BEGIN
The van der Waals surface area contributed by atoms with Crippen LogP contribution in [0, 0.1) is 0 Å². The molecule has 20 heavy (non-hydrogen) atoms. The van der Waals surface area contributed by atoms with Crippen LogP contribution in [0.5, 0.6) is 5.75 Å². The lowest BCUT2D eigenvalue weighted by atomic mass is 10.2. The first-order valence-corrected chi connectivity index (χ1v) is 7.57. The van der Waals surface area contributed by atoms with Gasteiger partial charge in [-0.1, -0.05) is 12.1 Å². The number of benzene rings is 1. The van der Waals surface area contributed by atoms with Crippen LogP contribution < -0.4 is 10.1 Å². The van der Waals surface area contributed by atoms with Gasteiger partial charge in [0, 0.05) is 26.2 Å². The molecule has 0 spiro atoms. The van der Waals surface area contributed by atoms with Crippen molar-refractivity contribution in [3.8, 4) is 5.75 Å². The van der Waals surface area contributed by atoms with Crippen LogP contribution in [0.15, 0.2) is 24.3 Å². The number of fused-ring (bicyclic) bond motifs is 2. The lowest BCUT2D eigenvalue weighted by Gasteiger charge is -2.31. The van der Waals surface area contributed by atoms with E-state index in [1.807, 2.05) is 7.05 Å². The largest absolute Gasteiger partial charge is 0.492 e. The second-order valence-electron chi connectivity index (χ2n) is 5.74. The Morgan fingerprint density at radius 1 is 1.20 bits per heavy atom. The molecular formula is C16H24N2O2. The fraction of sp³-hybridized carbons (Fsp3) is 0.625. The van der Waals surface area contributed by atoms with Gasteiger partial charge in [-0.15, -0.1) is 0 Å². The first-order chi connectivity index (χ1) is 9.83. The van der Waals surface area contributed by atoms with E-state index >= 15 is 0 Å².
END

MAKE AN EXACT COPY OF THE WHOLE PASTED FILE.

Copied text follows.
The van der Waals surface area contributed by atoms with Crippen LogP contribution in [0, 0.1) is 0 Å². The molecule has 20 heavy (non-hydrogen) atoms. The van der Waals surface area contributed by atoms with Crippen LogP contribution in [0.5, 0.6) is 5.75 Å². The lowest BCUT2D eigenvalue weighted by atomic mass is 10.2. The first-order valence-corrected chi connectivity index (χ1v) is 7.57. The van der Waals surface area contributed by atoms with Gasteiger partial charge in [-0.1, -0.05) is 12.1 Å². The number of benzene rings is 1. The van der Waals surface area contributed by atoms with Crippen LogP contribution < -0.4 is 10.1 Å². The van der Waals surface area contributed by atoms with Gasteiger partial charge in [0, 0.05) is 26.2 Å². The molecule has 0 spiro atoms. The van der Waals surface area contributed by atoms with Crippen molar-refractivity contribution in [3.8, 4) is 5.75 Å². The van der Waals surface area contributed by atoms with Crippen LogP contribution in [0.15, 0.2) is 24.3 Å². The number of fused-ring (bicyclic) bond motifs is 2. The lowest BCUT2D eigenvalue weighted by Gasteiger charge is -2.31. The van der Waals surface area contributed by atoms with E-state index in [1.807, 2.05) is 7.05 Å². The largest absolute Gasteiger partial charge is 0.492 e. The second-order valence-electron chi connectivity index (χ2n) is 5.74. The Morgan fingerprint density at radius 1 is 1.20 bits per heavy atom. The molecular formula is C16H24N2O2. The fraction of sp³-hybridized carbons (Fsp3) is 0.625. The van der Waals surface area contributed by atoms with Gasteiger partial charge in [-0.15, -0.1) is 0 Å². The first-order chi connectivity index (χ1) is 9.83. The van der Waals surface area contributed by atoms with E-state index >= 15 is 0 Å².